IRL: Ray runs away to MBNA Pole for Midas 500 Classic at Atlanta

HAMPTON, Ga., Friday, July 14, 2000 -- The sun was setting over the Turn 1 wall Friday at Atlanta Motor Speedway as Greg Ray rolled onto the track to begin his qualifying run for the Midas 500 Classic, and it didn’t take long for Ray to...

HAMPTON, Ga., Friday, July 14, 2000 -- The sun was setting over the Turn 1 wall Friday at Atlanta Motor Speedway as Greg Ray rolled onto the track to begin his qualifying run for the Midas 500 Classic, and it didn’t take long for Ray to turn out the lights on the rest of the field. Defending Indy Racing Northern Light Series champion Ray needed just one qualifying lap of 24.988 seconds, 216.104 mph to take the MBNA Pole from Eliseo Salazar by nearly 3 mph. Salazar ended up on the outside of the front row at 213.194 in the Rio A.J. Foyt Racing G Force/Oldsmobile/Firestone. After turning that impressive first lap, Ray didn’t even bother to take his allowed second lap. “Do you think somebody’s going to beat 216?” he said rhetorically when asked about pulling into the pit early. “That one was in the bag. Nobody was going to beat it. “We did 214 in practice, and they started to want to make some changes. I said, ‘No, no, no.’ We gambled on some changes, and they worked. “Team Menard has been doing a great job all year long. We haven’t had the race results that we’d like to have had this year.” Donnie Beechler was a career-best third at 25.370, 212.850 in the Cahill Racing Dallara/Oldsmobile/Firestone, and Jeff Ward fourth at 25.418, 212.448 in the Harrah’s A.J. Foyt Racing G Force/Oldsmobile/Firestone. The Midas 500 Classic will start at 8 p.m. (EDT) Saturday. It will be televised live on ESPN. Ray’s speed was nearly 1 mph faster than Billy Boat’s pole speed of 215.251 from last year. And it was done with a 3.5-liter engine, not the 4-liter engine used by Boat. This was Ray’s fifth No. 1 start of the season. He now has won eight career MBNA Poles, tying Boat for the career series record, and has started in the top spot nine times. His No. 1 starting spot in the season-opening Delphi Indy 200 in January at Walt Disney World Speedway came when qualifying was rained out and the lineup was decided by the point standings. Salazar picked up two points for qualifying second and that sliced his difference between Northern Light points leader Eddie Cheever Jr. to 23 points. Cheever tops the standings with 176, followed by Buddy Lazier, 168; Scott Sharp, 159; Scott Goodyear, 156; Mark Dismore 155; and Salazar, 153. Chilean driver Salazar was the 10th driver out and knocked teammate Ward, who had qualified at 212.448 mph, off the top of the scoring pylon. He then returned to his pit and waited nervously in front of his scoring monitor. “I feel Greg will win the pole,” he said as Ray’s car went through the technical inspection on the line. Salazar checked each car’s speed as Ray’s qualifying run slowly approached. Finally, Ray rolled away, and zoomed through his two warm-up laps. Salazar checked the speed on each of them. Then it was time for the money run. When Ray roared off the fourth turn, Salazar pushed his hand out toward the oncoming car two or three times as if to slow it down. It didn’t help. Salazar checked the speed, his shoulders slumped, and he turned away from the monitor. Girlfriend Kari Marciniak kissed him on the cheek. “I knew he was going to be quicker than us,” he said. “I didn’t expect it to be that quick. I thought it would be like a 15 (215). He did 16 and let off. “It’s OK. It’s two points in the championship. It’s important. We’re only 23 points behind Cheever. I wanted to start in the front in a race like this. It has gotten so tough.” This will be Salazar’s best career start. He started third at the 1996 and 2000 Indianapolis 500’s. Sarah Fisher turned a lap of 25.491, 211.839, consistent with her practice speeds, to earn the No. 5 spot in her Walker Racing Cummins Special Dallara/Oldsmobile/Firestone. Fisher’s start, coming in only her eighth Northern Light Series race, will be the best ever by a woman in the history of Indy-car racing. The previous high was sixth by Lyn St. James in the 1994 Indianapolis 500. “We’re really happy with our run, just to get up to speed as quick as possible, and that goes back to my sprint and midget days,” she said. “It (start) will be better because when you’re in the back, you are thrashing to get up to the front. This will give me more patience.” Indianapolis 500 winners Buddy Lazier, Eddie Cheever Jr. and Al Unser Jr. had tough days. Lazier will start 11th, and Cheever, winner of the previous race at Pikes Peak International Raceway, will start 14th. Unser experienced electrical problems before taking the green flag and did not make an attempt. He will start 24th in the 25-car field. Defending race champion Scott Sharp will start 13th.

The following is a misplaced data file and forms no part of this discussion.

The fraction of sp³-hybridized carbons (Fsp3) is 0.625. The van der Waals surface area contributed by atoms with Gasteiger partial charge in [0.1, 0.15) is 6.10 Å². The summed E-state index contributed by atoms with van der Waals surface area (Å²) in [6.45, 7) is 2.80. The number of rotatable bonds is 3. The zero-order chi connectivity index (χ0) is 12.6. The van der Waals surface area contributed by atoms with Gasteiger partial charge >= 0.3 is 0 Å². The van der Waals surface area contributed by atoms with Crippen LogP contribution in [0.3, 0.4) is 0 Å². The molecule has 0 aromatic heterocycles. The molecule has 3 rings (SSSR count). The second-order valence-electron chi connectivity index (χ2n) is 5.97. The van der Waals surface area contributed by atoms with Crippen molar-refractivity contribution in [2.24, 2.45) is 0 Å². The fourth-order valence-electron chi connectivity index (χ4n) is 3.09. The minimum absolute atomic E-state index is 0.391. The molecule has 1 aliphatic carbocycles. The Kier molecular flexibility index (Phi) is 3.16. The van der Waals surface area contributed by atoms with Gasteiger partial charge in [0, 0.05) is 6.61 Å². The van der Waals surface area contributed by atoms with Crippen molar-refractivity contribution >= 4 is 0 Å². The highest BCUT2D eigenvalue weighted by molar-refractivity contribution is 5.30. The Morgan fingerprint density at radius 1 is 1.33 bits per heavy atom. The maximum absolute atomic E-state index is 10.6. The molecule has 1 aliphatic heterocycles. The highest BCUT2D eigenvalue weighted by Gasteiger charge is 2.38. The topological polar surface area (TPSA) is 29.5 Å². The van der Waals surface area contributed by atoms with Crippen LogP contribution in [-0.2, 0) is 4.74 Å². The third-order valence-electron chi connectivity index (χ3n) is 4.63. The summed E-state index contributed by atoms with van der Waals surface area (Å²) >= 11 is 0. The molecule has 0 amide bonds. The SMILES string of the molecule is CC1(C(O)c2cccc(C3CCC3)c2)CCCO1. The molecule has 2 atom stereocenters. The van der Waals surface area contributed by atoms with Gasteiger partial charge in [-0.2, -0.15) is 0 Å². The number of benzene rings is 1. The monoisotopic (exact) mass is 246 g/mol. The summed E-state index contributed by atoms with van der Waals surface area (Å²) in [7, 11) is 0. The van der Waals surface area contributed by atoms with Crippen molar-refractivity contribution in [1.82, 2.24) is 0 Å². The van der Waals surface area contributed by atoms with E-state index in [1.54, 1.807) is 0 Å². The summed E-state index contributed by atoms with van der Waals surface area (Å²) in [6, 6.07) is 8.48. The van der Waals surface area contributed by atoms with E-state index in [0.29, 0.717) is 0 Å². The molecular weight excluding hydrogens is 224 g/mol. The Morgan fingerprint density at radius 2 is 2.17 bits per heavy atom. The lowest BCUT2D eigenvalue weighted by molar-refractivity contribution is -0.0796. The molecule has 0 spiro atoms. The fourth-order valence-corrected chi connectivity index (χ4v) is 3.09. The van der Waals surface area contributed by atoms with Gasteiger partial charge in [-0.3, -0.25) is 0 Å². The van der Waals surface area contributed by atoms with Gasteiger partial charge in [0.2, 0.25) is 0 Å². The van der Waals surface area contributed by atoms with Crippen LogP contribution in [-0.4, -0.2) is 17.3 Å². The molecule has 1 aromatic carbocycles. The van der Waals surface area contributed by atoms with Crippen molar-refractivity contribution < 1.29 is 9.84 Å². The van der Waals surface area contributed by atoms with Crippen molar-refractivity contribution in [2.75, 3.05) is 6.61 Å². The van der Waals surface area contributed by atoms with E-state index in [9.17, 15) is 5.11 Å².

On the air: The Midas 500 Classic will be televised live on ESPN at 8 p.m. (EDT) July 15. “Indy Racing 2Day” will be televised at 7:30 p.m. (EDT) July 15 on ESPN2. The Indy Racing Radio Network will broadcast a 30-minute prerace show at 7:30 p.m. (EDT) July 15, followed by the live race broadcast at 8 p.m. The area IRRN affiliate is WYAY-FM 106.7, Atlanta. The IRRN race broadcast also will be available live on the Internet at as part of a partnership between Indy Racing Online and Yahoo!/, the world’s leading Web broadcast site.


Tickets: Tickets for the Midas 500 Classic are available by calling Atlanta Motor Speedway (770) 946-4211 or through Ticketmaster Online at .


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Series IndyCar
Drivers Sarah Fisher , Greg Ray , Eddie Cheever , Eliseo Salazar , Buddy Lazier , Jeff Ward , Scott Sharp , Billy Boat , Mark Dismore , Scott Goodyear , Donnie Beechler , Lyn St. James , A.J. Foyt